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For thousands of years, humans have rested on the ground using variations of a squat, cross-legged or a kneeling position. And despite the availability of chairs and things to sit on, sitting on the floor is still common in many cultures.
According to reports, many English-speaking people refer to floor sitting as “Indian style,” though it’s also known as “Turkish style.” In Korea, it’s called “Yangban style” – named after the traditional ruling class. While in Japan, the formal way to sit is called “seiza,” which involves sitting on the heels with the knees resting on the floor.
In yoga, sitting cross-legged on the floor is known as “sukhasana” or lotus – claimed to have been designed to stretch the muscles, improve posture and bring peace of mind. Some people claim that if you sit in this position while eating it helps digestion.
These cross-legged, squatting and kneeling positions stretch your hips, legs, pelvis and spine helping to promote natural flexibility and movement. Given that people now spend increasing amounts of time sitting during the day, should we be opting for the floor over a chair in the interest of our health and well-being?
Effects on the body
Anecdotal and clinical evidence have shown that different ways of sitting place different physical stresses on our bodies. Sitting for a long time in the same position normally affects the structure of your low back, called the lumbar region of the spine and the movement characteristics of your pelvis. And it’s believed this might lead to health problems in the long run, such as arthritis.
This is why people are normally advised to make use of appropriate supports or assistive devices and to switch positions often when sitting for a long time.
Researchers and doctors have looked at the ergonomics of sitting on chairs and have provided a variety of tips on sitting upright and how to avoid long-term health problems. But there is actually little scientific evidence on sitting on the floor.
Despite this, health professionals are increasingly advising that sitting on the floor helps to maintain the natural curvature of the spine and so helps people sit more upright and improve posture. It’s also claimed that sitting on the floor helps to improve strength and flexibility and can help you avoid lower-back pain.
Though there is limited research on floor sitting, there may be some truth to these claims. This is because the spinal structure shows an inward natural spine curvature at the lower back called lumbar lordosis. When sitting on the floor, the lumbar lordosis is relatively low, which is closer to our natural position and posture.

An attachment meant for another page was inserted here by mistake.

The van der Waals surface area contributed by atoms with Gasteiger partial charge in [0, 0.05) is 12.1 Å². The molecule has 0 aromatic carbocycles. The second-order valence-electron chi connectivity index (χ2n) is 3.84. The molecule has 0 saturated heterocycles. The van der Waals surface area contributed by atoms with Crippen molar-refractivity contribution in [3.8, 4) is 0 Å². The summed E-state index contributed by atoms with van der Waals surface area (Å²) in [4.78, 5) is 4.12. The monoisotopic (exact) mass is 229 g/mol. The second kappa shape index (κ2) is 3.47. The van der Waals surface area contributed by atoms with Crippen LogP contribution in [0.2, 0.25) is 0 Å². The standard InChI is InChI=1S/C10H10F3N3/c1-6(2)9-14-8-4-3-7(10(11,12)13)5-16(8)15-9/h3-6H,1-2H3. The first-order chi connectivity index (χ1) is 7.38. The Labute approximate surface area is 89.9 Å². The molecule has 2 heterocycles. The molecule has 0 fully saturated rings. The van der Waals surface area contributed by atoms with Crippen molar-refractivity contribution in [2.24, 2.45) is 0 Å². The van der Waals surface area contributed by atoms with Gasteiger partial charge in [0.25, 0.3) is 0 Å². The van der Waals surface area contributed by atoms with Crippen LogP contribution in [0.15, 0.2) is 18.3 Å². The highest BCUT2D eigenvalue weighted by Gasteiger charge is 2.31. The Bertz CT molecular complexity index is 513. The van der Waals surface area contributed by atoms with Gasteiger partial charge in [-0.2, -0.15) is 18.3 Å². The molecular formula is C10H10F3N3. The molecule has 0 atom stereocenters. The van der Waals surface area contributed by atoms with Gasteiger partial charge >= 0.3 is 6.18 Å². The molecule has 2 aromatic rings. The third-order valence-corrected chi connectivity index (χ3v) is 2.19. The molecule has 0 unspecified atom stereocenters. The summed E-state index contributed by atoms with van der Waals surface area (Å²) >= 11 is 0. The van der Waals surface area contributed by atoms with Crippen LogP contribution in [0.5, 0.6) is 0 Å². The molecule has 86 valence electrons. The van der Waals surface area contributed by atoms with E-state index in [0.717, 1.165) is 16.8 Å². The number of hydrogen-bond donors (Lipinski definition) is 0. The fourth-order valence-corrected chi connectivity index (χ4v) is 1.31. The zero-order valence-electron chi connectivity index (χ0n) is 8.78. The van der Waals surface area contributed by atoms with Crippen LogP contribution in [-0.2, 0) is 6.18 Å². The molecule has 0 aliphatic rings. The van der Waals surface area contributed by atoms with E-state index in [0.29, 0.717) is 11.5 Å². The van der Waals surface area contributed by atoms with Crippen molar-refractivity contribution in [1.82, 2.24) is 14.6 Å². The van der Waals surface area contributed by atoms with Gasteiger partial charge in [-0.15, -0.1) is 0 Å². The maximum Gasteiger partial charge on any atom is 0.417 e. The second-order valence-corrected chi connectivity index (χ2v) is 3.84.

Sitting cross-legged could also bring about the natural and correct curvature both at the upper and lower back, effectively stabilising the lower back and pelvis region. But that said, certain sitting postures rotate the pelvis backwards and the lumbar lordosis is more flattened than it is when sitting on a chair, which can cause problems.
Previous research has shown that when sitting on the floor, the changes in the lumbar lordosis mostly occur at a vertebral or the segmental level at the lower end of the spine. In this respect, sitting on the floor can easily aggravate lower back pain. To avoid this, sitting with a lordotic lumbar curve is important.
Studies also claim sitting with your legs crossed on a chair induces a greater load on the intervertebral discs and spine – especially when in a slumped position as this can further increase disc pressure and aggravate chronic low back pain. This is why it’s very important to use the correct sitting posture.
The exact relationship between sitting posture, how and which muscles work and low back pain still needs to be established. But scientific research shows that some lumbo-pelvic muscles, the muscles in our hip regions, play an important role in postural stabilisation.
There is also some evidence that sitting on the floor with folded legs is less harmful when compared to other sitting postures, such as squatting and sitting on the floor with stretched legs. Indeed, one study found that squatting along with cycling were both risk factors for knee osteoarthritis.
While high-quality scientific evidence is still lacking on the benefits of floor sitting, it is becoming a growing trend – particularly among people choosing to adopt more minimalist or furniture-free lifestyles.
So what’s the best way to sit? While a comfortable sitting position will probably vary from person to person, the key to good sitting is regular movement and changing your position often. These changes could be as simple as moving side to side in the chair or standing up and stretching every now and again. Basically, listen to your body, it will tell you what it needs.
Nachiappan Chockalingam is a professor of clinical biomechanics and Aoife Healy is an associate professor of human movement biomechanics at Staffordshire University. Disclosure: Chockalingam receives funding from the European Commission, British Council, ISPO and Innovate UK. He is affiliated with AgeUK Staffordshire, Bionic Charity and Human Study AV. He consults for commercial entities, who manufactures orthotics and Healy receives funding from the European Commission, British Council, ISPO and Innovate UK.
Republished under a Creative Commons license from The Conversation.